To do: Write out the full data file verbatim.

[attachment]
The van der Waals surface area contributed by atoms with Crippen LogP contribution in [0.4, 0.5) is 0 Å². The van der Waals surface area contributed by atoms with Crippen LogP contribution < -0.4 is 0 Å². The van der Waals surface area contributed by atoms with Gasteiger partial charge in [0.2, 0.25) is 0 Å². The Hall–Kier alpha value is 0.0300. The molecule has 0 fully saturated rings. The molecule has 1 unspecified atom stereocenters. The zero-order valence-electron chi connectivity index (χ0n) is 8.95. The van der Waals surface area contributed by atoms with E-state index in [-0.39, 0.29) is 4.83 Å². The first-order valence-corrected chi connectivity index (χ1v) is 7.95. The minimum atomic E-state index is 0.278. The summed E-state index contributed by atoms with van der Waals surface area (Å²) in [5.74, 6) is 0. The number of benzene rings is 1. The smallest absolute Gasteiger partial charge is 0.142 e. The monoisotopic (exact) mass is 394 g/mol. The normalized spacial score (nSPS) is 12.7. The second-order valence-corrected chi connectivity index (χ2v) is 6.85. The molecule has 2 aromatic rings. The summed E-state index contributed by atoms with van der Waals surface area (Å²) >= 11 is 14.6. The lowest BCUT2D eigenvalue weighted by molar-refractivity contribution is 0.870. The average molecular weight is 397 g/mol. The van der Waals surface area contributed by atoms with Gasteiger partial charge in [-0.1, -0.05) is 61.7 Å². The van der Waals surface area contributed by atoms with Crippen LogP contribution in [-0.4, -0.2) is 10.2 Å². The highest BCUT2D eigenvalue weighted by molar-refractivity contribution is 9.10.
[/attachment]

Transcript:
The van der Waals surface area contributed by atoms with Crippen LogP contribution in [0.4, 0.5) is 0 Å². The van der Waals surface area contributed by atoms with Crippen LogP contribution < -0.4 is 0 Å². The van der Waals surface area contributed by atoms with Gasteiger partial charge in [0.2, 0.25) is 0 Å². The Hall–Kier alpha value is 0.0300. The molecule has 0 fully saturated rings. The molecule has 1 unspecified atom stereocenters. The zero-order valence-electron chi connectivity index (χ0n) is 8.95. The van der Waals surface area contributed by atoms with E-state index in [-0.39, 0.29) is 4.83 Å². The first-order valence-corrected chi connectivity index (χ1v) is 7.95. The minimum atomic E-state index is 0.278. The summed E-state index contributed by atoms with van der Waals surface area (Å²) in [5.74, 6) is 0. The number of benzene rings is 1. The smallest absolute Gasteiger partial charge is 0.142 e. The monoisotopic (exact) mass is 394 g/mol. The normalized spacial score (nSPS) is 12.7. The second-order valence-corrected chi connectivity index (χ2v) is 6.85. The molecule has 2 aromatic rings. The summed E-state index contributed by atoms with van der Waals surface area (Å²) >= 11 is 14.6. The lowest BCUT2D eigenvalue weighted by molar-refractivity contribution is 0.870. The average molecular weight is 397 g/mol. The van der Waals surface area contributed by atoms with Gasteiger partial charge in [-0.1, -0.05) is 61.7 Å². The van der Waals surface area contributed by atoms with Crippen LogP contribution in [-0.4, -0.2) is 10.2 Å². The highest BCUT2D eigenvalue weighted by molar-refractivity contribution is 9.10.